Democratic candidate for Colorado governor calls national parks fee increase ‘outrageous’ |

Democratic candidate for Colorado governor calls national parks fee increase ‘outrageous’

This July 20, 2014 photo shows an eastern entrance to Rocky Mountain National Park in Colorado. (AP File Photo/Lindsey Tanner)

U.S. Secretary of Interior Ryan Zinke recently proposed hiking summertime entrance fees at 17 of the nation’s most beloved federal parks to address aging infrastructure and pay for improvements to other visitor services, which Zinke says are badly needed.

Not everyone thinks charging more is the best way to ensure the future of the nation’s wildest public assets, and one of those critics to Zinke’s proposed fee increase at places like Yellowstone in Wyoming, Yosemite in California and Rocky Mountain National Park here in Colorado is Cary Kennedy, a Democrat who’s vying to become the state’s next governor.

According to Kennedy, the proposed hike that would more than double the current rate of $30 a carload at 17 national parks across the U.S. is out of line and tarnishes the spirit in which the parks system was originally created: “For the Benefit and Enjoyment of the People.”

In response to the proposed fee increase, Kennedy took to Twitter, posting that “$70 per car for (Rocky Mountain National Park) is outrageous,” shortly after Zinke’s proposed increase was announced in an Oct. 24 news release.

“National Parks should be accessible to everyone,” she continued. “Raising entrance fees puts them out of reach to many.”

Kennedy finished her tweet by asking people to let Zinke know increasing park fees is “wrong for Colorado” and provided a link to the National Park Service’s website for public comments.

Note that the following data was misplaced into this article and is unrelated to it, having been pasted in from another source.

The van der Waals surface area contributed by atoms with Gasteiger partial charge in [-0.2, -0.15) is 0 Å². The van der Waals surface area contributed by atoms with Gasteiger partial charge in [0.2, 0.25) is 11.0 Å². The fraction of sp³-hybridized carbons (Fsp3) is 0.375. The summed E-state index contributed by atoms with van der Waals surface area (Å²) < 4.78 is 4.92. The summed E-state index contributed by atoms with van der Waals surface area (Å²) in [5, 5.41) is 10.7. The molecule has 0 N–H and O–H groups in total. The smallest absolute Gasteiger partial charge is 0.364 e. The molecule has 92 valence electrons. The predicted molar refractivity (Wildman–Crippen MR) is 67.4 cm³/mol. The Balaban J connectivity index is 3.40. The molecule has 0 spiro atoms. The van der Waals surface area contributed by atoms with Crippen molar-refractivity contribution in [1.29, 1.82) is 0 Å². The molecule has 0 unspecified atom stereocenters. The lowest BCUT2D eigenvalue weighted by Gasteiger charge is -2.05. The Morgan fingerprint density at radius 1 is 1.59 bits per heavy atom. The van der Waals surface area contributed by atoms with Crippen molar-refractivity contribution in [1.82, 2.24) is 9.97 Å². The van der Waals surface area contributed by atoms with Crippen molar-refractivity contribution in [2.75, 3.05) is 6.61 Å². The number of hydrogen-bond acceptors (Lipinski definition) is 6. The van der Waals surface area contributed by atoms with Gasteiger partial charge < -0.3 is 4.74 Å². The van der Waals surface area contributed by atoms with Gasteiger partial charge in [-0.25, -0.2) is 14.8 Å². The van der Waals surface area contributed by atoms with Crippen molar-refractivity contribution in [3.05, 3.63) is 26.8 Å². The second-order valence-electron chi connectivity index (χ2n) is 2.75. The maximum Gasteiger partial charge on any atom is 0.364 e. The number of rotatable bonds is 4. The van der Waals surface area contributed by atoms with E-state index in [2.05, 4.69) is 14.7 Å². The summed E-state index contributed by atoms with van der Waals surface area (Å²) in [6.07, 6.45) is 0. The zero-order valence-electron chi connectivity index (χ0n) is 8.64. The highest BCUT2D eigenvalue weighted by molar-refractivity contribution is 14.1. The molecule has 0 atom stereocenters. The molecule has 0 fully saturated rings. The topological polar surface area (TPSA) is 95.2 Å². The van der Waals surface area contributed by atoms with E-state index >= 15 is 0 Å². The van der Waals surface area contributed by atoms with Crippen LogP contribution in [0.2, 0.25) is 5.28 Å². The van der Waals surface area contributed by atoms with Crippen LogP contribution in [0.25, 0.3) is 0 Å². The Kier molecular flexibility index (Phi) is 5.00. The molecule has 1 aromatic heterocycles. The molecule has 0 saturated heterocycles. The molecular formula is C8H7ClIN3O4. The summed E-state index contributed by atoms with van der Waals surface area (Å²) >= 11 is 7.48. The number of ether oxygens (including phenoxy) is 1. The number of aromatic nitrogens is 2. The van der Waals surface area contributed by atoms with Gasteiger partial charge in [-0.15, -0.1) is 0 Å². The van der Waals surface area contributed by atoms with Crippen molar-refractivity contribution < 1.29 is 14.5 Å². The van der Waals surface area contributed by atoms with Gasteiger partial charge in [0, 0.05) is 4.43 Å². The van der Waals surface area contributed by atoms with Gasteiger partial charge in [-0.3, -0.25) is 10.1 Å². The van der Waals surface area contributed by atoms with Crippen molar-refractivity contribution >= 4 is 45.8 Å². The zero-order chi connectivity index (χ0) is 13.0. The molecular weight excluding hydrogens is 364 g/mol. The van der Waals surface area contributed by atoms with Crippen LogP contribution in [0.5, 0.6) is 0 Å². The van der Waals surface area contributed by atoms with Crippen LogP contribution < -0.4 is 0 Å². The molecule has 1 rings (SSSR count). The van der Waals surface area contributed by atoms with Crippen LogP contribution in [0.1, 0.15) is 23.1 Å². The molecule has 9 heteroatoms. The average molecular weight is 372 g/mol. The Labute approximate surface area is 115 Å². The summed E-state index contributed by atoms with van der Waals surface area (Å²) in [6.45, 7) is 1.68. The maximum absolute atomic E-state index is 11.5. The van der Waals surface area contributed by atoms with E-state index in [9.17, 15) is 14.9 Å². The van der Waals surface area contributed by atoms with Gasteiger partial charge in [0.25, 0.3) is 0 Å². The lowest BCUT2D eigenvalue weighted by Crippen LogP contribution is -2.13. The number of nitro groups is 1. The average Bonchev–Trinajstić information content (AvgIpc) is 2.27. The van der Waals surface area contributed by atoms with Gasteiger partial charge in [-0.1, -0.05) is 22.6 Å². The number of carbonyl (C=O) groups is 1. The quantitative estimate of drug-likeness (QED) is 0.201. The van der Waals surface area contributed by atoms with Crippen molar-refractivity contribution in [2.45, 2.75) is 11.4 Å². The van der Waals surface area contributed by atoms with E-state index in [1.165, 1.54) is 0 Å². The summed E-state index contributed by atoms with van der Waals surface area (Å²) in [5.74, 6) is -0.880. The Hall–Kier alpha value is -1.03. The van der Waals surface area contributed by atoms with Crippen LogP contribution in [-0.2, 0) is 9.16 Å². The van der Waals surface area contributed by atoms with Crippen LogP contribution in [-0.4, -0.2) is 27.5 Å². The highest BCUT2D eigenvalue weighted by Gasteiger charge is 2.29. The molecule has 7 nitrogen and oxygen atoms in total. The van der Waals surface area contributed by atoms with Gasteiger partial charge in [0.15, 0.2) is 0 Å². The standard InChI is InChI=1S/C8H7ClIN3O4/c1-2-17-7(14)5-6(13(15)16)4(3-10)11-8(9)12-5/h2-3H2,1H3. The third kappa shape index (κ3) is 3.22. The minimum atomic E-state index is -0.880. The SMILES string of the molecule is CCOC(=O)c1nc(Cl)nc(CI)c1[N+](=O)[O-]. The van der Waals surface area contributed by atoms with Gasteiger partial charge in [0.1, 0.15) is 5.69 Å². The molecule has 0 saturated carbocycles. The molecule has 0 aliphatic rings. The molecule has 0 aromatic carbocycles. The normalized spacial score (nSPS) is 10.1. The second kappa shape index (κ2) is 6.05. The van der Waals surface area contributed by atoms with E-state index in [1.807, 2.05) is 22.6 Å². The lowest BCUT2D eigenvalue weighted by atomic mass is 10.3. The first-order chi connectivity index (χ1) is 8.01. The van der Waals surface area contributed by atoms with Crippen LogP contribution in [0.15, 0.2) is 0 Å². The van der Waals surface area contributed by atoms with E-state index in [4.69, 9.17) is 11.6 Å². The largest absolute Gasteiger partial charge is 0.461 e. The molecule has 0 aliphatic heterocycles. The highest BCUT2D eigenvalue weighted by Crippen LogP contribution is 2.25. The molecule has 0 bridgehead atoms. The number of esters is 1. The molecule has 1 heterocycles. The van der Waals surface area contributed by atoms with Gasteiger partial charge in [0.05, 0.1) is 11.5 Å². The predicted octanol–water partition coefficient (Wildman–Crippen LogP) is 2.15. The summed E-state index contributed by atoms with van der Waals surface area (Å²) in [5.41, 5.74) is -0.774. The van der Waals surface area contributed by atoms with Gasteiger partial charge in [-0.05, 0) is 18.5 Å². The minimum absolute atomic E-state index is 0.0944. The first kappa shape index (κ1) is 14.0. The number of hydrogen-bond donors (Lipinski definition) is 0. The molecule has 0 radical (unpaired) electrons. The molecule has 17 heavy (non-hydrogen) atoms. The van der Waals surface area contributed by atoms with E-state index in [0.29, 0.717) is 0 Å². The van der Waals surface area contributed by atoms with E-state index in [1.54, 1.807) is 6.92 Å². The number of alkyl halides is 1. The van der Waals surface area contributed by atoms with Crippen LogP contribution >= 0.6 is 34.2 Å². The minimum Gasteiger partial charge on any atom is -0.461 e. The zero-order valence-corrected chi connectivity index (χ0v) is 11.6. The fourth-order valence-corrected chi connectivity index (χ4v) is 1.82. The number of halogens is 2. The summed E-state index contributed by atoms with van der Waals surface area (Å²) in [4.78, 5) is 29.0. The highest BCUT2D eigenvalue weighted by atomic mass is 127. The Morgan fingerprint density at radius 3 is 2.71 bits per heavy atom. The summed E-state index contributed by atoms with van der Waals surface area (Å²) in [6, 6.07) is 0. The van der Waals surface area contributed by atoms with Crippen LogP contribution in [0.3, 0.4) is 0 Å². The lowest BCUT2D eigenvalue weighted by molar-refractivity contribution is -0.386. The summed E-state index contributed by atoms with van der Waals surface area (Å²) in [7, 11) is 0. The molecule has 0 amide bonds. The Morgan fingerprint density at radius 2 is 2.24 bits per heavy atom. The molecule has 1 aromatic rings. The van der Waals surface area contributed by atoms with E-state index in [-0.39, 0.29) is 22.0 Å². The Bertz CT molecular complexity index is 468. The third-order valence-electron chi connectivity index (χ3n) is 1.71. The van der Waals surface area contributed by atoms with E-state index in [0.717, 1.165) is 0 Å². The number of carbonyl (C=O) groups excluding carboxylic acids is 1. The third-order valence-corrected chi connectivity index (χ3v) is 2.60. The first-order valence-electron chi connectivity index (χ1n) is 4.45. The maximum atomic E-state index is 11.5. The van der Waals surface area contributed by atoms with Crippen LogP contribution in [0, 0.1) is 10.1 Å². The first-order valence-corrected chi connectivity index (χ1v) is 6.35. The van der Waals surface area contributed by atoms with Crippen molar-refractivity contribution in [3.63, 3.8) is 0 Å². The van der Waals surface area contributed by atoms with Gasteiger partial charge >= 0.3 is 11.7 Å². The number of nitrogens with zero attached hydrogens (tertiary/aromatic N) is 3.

At the Summit Daily’s office on Wednesday, Kennedy had more time — and characters — to elaborate on her position and talk about what Colorado’s next governor can do to keep fees down.

“Our public lands and our parks are critical for the quality of life that we all love over here,” she said. “They are our greatest assets. They are treasures that we have to protect, and I have always — and always will — fight any policy coming out of Washington that would sell off public lands, but we need to make sure our parks are accessible to everyone.”

Kennedy said she thinks $70 is too steep a price for many Colorado families, and she sees high entry fees as a barrier preventing many of them from enjoying public land.

“Most people can’t afford that for a daily activity,” Kennedy explained, adding that as governor she would try to work with the federal government in a partnership to keep entry fees low.

“And if they won’t be our partner and they propose, as we’re seeing coming right now, policies that would really hurt Colorado, we fight them,” she said.

If implemented, the entrance fee would jump to $70 per private vehicle, $50 per motorcycle and $30 per person on bike or foot during the five-month peak season at each park.

According to the National Park Service, the hike would generate $70 million in additional funding for the nation’s parks, a 34 percent increase over the $200 million collected in 2016.

The vast majority of national parks — 299 out of 417 — charge no entrance fee at all, and the 17 parks that would be affected by Zinke’s proposed increase are Arcadia, Arches, Bryce Canyon, Canyonlands, Denali, Glacier, Grand Canyon, Grand Teton, Joshua Tree, Mount Rainier, Olympic, Sequoia and Kings Canyon, Shenandoah, Yellowstone, Yosemite, Zion and, of course, Rocky Mountain National Park.

The public comment period began Oct. 24 and runs through Nov. 23. People may make their opinions known by going online to or mailing comments to 1849 C Street, NW, Mail Stop: 2346 Washington, D.C. 20240.

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